what is hipaa?
Health clinics are not generally the most tranquil of places. Phones ring; nurses dash to and fro with patients doggedly trailing behind; physicians pop into exam rooms; and about a hundred other things seem to occur simultaneously. In such a fast-paced, demanding environment patient privacy concerns may seem to fall to the wayside. But if you own or work at a clinic, you know how important it is to maintain a high standard for client privacy in the face of the Health Insurance Portability and Accountability Act (HIPAA).
Prevent It: A doctor and a nurse stand in the hallway discussing a patient’s condition. They identify the patient by name and describe her medical situation. They may think they are having a completely justifiable discussion concerning the treatment of a patient, but they’ve just violated HIPAA standards. Healthcare professionals as well as all clinic staff need to be careful about what medical information they share verbally. If other patients or unauthorized employees overhear, the clinic could be fined anywhere from $100 to $1,000. A good rule of thumb is to never say anything that could potentially identify an individual patient unless you are consulting with them alone behind closed doors.
Mistake: Sending private information by email
Prevent It: A clinic staff member may send confidential patient information by email when they believe the patient is the recipient. But there is no guarantee that the patient alone will read the email on the other end. Any medical records or information sent through email should therefore be password protected and encrypted to protect unauthorized parties from viewing it.
Mistake: Accessing information with no valid reason
Prevent It: Unless a health professional is directly responsible for the care and treatment of a patient, they are not privy to that patient’s medical information. A physician may request to review the chart of a friend, neighbor, or acquaintance who was admitted to the clinic. Such a request, if carried through, is a direct violation of HIPAA. Health professionals must have a valid reason to access confidential medical information; simply knowing the patient is not a valid reason.
Mistake: Floating patient charts and non-compliant papers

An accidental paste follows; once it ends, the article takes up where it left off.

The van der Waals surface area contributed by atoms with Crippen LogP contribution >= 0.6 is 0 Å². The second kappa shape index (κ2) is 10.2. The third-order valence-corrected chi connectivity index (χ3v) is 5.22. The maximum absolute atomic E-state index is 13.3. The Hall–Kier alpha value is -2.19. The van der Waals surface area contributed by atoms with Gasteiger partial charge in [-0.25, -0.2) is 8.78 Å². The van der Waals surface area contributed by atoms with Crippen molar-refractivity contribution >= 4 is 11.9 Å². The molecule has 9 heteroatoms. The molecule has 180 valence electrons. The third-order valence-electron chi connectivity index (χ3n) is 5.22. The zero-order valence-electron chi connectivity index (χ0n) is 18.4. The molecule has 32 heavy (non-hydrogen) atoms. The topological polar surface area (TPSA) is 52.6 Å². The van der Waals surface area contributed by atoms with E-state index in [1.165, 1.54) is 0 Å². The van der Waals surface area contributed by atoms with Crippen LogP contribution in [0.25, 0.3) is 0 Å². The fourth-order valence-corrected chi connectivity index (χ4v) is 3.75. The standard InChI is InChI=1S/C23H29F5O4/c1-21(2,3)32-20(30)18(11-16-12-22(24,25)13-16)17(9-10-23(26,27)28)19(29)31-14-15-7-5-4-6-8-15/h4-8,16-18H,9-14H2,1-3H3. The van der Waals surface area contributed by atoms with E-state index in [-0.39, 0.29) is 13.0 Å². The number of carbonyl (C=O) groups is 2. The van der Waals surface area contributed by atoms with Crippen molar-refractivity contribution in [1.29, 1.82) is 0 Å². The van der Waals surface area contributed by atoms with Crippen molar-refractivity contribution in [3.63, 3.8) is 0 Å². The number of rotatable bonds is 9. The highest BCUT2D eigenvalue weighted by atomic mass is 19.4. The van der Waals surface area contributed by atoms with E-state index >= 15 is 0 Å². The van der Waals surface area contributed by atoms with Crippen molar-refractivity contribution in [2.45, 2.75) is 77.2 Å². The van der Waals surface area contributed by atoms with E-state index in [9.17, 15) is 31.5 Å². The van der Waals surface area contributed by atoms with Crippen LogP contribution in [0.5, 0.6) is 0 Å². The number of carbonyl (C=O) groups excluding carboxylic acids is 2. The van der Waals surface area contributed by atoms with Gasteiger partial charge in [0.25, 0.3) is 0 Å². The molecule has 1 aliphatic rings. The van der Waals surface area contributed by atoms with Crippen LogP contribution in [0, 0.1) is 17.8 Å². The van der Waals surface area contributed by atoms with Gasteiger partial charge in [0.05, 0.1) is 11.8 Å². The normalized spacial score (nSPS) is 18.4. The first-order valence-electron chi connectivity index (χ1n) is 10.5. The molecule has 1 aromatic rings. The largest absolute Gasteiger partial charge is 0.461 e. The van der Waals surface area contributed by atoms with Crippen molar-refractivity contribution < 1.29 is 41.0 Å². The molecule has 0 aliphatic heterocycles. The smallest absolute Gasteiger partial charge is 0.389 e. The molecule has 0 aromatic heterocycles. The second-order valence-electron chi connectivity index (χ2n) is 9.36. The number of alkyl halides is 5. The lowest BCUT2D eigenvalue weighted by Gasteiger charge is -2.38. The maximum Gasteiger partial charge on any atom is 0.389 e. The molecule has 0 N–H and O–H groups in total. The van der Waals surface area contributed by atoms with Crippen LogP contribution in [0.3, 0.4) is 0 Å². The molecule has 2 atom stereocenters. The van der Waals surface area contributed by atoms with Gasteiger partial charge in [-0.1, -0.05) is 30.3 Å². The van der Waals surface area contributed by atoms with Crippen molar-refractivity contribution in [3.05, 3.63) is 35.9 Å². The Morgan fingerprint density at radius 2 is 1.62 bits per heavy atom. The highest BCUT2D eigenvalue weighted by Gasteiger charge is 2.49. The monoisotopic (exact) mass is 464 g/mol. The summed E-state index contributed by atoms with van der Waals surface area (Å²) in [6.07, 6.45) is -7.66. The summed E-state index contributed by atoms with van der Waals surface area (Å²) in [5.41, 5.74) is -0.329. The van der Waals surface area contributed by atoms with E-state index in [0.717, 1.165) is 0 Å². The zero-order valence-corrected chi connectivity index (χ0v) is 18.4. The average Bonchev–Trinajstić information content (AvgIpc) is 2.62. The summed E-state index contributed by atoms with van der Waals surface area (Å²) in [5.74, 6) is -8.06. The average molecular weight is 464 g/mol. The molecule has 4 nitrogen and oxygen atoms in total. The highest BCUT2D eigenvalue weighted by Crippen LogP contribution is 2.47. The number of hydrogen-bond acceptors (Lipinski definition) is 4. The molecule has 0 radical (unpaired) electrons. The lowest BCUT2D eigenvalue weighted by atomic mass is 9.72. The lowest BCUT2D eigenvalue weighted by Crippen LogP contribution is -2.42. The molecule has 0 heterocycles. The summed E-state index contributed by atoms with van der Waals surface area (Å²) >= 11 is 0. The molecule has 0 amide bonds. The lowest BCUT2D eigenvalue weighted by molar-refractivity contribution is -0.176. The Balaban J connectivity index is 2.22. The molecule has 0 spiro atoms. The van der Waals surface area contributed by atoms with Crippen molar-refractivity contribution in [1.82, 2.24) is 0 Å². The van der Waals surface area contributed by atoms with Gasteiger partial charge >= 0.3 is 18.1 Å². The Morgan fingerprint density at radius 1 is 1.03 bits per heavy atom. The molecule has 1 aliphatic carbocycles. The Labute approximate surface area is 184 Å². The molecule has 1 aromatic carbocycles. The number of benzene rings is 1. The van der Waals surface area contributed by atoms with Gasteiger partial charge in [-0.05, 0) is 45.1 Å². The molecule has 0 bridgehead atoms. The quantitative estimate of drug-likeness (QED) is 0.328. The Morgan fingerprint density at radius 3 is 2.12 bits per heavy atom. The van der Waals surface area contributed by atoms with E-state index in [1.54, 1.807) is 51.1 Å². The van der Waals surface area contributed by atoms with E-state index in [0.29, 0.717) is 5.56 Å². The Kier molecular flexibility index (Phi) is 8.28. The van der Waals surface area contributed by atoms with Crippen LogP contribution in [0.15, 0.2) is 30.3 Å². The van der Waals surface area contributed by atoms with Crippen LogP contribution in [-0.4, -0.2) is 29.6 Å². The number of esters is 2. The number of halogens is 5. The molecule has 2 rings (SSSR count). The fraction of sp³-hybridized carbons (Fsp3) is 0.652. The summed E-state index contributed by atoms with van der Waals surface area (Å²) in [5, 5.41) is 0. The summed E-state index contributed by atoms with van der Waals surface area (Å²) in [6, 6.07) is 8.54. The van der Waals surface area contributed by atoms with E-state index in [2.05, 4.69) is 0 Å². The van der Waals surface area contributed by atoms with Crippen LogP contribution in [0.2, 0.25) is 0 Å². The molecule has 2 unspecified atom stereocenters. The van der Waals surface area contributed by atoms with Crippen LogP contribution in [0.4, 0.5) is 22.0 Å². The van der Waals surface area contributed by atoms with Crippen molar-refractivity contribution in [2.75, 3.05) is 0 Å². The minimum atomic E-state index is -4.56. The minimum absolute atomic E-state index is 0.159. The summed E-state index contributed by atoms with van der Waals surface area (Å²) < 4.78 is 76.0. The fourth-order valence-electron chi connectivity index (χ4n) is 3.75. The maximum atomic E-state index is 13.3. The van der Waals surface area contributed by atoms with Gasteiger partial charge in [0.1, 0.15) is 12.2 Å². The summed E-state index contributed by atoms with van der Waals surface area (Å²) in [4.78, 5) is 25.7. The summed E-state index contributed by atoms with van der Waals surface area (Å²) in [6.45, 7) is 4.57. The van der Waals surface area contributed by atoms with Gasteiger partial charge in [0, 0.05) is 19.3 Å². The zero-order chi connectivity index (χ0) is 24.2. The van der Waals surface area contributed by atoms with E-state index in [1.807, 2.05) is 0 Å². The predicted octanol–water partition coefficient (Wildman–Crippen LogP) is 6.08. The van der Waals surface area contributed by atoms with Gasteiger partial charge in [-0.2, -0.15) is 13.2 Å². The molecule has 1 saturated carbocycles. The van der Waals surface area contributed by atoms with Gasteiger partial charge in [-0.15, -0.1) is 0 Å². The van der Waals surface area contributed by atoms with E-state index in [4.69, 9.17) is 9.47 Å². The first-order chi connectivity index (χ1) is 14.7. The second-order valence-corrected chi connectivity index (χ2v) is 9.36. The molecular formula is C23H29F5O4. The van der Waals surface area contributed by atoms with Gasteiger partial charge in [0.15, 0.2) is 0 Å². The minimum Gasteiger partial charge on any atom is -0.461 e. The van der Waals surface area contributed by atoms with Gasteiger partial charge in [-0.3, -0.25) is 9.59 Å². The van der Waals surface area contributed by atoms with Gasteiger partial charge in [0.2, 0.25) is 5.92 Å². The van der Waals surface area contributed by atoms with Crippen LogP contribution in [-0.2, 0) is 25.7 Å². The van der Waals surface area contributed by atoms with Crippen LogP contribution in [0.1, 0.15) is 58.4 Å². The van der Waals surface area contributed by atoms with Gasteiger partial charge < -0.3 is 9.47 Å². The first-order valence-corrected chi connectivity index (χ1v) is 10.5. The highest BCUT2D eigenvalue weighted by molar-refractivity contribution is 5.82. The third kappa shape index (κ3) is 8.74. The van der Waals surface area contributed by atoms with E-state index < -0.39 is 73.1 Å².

Prevent It: Since patient charts contain medical information that is protected under HIPAA, they should never be treated as just another file. Leaving a chart behind in an exam room where another patient will enter is a major infringement of patient privacy. A patient’s chart should mirror their movements through the clinic to ensure that it never falls into unauthorized hands.
Clinics should also review all of their patient papers, including patient check-in forms to identify and eliminate any non-compliant forms they may be utilizing. Implementing electronic patient check-in procedures can help safeguard patient privacy because it helps eliminate all potentially non-compliant forms. In addition, using a real-time locating system (RTLS) for patient tracking can help enormously in maintaining HIPAA compliance. RTLS allows clinic staff to visualize which exams rooms are available, which patients are occupying which rooms, and who still needs to see the patient. This level of patient tracking eliminates the need for clinic staff to constantly discuss where patients are, what test they need done, what physician is treating them, and other medical information that should be kept confidential.
The hustle and bustle of a health clinic may be overwhelming at times, but it should never overshadow the need to keep medical information private. Your clinic will suffer financial losses if it fails to respect patient privacy.